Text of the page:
Tough situations build strong people

Maintaining a good, healthy relationship when an invisible illness becomes the unwanted third wheel. Relationships intimate or otherwise are usually private things that you keep quite close to your heart, locked away in its own heart-shaped box. However, when it comes to having a chronic illness or knowing someone that does, you are not prepared for the impact it will have on your relationships. As much as it is no one’s business what happens behind closed doors, I find that reading about others experiences can be quite reassuring when I know that I am not the only one going through it.

Maintaining a good relationship when one of you is reliant on the other can be quite difficult. During my many hours of scouring the internet and reading articles and blogs about my condition and ones that are similar, I have rarely found anything that truly expresses how Fibromyalgia can affect someone’s close relationships.  In this blog I wanted to be quite frank and open about everything that I have been going through and this post will be no different. One of the main things I have learnt is chronic illness does affect your relationships and shows you how strong those relationships may or may not be. Not only do you find out the real strengths and bonds you have with others but, you also find out who is willing to fight your corner no matter what the problem is.

Living with variable health can make it near impossible to plan things in advance as you don’t know how you are going to feel from one day to the next. But what I have found is that you both need to acknowledge the fact that you will not always be able to do everything that you want to. There are days where I can only muster the strength to sit and watch countless films on Netflix, drink infinite cups of tea and just enjoy my partner’s company and that is ok. Some days I feel like I can go out and explore and these are the moments I feel lucky to have, even if it means numerous days of recovery are to follow.  Pushing through isn’t always the answer and if plans need to be changed then your health and wellbeing should come first.

Thankfully, in my situation, my partner is very understanding and supportive. When we first met I wasn’t in the condition that I am in now but, thankfully in his eyes, nothing had changed and he doesn’t see me as the girl with Fibromyalgia but, still as me. When I have bad days and spend endless hours in bed, he still tries his best to keep a smile on my face. On days where the pain is somewhat manageable, he makes sure that I don’t overdo it but, we do make the most of this time before the pain rears its head again.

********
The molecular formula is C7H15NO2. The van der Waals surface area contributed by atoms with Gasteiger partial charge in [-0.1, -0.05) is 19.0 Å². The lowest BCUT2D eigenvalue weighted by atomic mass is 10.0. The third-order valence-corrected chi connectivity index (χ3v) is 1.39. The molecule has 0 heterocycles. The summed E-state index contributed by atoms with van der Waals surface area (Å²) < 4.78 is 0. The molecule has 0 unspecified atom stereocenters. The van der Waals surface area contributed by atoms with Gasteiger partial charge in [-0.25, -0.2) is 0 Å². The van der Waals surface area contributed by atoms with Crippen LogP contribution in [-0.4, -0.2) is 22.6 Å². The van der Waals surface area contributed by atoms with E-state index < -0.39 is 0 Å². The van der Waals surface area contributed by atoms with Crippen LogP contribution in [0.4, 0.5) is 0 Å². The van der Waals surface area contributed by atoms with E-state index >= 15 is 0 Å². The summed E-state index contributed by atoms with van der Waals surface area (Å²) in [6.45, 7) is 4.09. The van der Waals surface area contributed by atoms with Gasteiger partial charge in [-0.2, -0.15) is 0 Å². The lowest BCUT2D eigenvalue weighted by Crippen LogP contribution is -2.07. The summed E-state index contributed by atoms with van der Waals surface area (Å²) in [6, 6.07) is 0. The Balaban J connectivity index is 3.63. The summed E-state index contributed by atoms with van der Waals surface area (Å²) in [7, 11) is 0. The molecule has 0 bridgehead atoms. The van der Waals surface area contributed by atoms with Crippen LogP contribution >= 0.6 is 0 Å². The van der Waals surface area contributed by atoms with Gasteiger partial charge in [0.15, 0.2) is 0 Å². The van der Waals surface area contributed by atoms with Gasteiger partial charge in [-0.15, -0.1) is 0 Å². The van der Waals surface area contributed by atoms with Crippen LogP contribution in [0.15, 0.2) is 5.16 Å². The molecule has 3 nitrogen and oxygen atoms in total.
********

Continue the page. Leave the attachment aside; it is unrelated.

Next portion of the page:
As Fibromyalgia gives off a negative outlook, sufferers can find it difficult to keep up appearances leaving their partner to feel the need to keep everything quite upbeat and positive. Unfortunately, on days where you’re having a flare, have only had a few hours of broken sleep and you have had to cancel your plans it is very hard to not feel like the world is against you and positive thinking is hard to come by. I find that communication is the key when dealing with something like this together but, you do have to find a balance. It is easy to overload your partner with details of every pain, every worry and everything that is causing you to stress but, this will do more damage than good.

I have someone I can always rely on and who stops me from feeling guilty when I am unable to do things I once could. I can’t thank him enough for continuing to treat me like Jodie and not a chronic pain patient. We have our little disagreements and arguments but, as much as the pain tries to wreak havoc, we always come out the other end stronger than ever. Find someone that will love you in any condition and under any circumstances.

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